The Risks, Costs, and Benefits of Possible Future Global Policies for Managing Polioviruses

Kids Risk Project, Harvard School of Public Health, 677 Huntington Ave, Third Floor, Boston, MA 02115, USA.
American Journal of Public Health (Impact Factor: 4.55). 08/2008; 98(7):1322-30. DOI: 10.2105/AJPH.2007.122192
Source: PubMed


We assessed the costs, risks, and benefits of possible future major policy decisions on vaccination, surveillance, response plans, and containment following global eradication of wild polioviruses.
We developed a decision analytic model to estimate the incremental cost-effectiveness ratios and net benefits of risk management options for polio for the 20-year period and stratified the world according to income level to capture important variability between nations.
For low-, lower-middle-, and upper-middle-income groups currently using oral poliovirus vaccine (OPV), we found that after successful eradication of wild polioviruses, OPV cessation would save both costs and lives when compared with continued use of OPV without supplemental immunization activities. We found cost-effectiveness ratios for switching from OPV to inactivated poliovirus vaccine to be higher (i.e., less desirable) than other health investment opportunities, depending on the actual inactivated poliovirus vaccine costs and assumptions about whether supplemental immunization activities with OPV would continue.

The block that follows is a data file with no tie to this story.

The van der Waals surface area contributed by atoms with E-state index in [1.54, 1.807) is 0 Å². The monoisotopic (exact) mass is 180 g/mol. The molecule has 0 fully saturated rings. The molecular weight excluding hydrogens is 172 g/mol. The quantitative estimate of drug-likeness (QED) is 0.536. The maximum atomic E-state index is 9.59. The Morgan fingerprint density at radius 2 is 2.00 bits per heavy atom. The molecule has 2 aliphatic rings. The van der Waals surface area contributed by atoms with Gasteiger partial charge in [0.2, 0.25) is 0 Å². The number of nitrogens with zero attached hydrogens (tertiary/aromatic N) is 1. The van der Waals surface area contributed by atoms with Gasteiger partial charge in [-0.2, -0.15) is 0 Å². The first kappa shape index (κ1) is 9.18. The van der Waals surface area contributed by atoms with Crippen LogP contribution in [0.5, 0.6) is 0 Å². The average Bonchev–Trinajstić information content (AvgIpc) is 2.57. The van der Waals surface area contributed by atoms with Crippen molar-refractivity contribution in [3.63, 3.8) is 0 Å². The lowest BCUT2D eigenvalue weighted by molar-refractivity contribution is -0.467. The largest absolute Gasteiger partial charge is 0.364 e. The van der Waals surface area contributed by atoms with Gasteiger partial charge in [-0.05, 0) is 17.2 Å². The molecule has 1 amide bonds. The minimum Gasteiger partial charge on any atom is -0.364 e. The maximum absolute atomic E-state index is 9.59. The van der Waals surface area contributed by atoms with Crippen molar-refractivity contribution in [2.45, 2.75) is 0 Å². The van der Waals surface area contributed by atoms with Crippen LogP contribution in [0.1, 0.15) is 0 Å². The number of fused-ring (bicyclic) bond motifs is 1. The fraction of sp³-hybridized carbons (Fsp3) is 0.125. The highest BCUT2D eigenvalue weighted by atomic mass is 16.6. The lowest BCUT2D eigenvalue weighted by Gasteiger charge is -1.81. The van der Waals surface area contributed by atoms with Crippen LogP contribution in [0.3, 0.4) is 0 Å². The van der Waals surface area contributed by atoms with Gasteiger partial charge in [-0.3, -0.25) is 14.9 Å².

Eradication promises billions of dollars of net benefits, although global health policy leaders face difficult choices about future policies. Until successful eradication and coordination of posteradication policies, health authorities should continue routine polio vaccination and supplemental immunization activities.

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Available from: Kimberly M Thompson, Apr 02, 2014
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    • "The Global Polio Eradication Initiative to date has reduced the annual burden of disease to fewer than 2000 cases of paralysis annually. In the developed nations, vaccine-associated polio is a more significant risk than natural imported infection, which in turn affects the cost–benefit considerations of vaccinating the population and the type of vaccine chosen (Thompson et al., 2008). "
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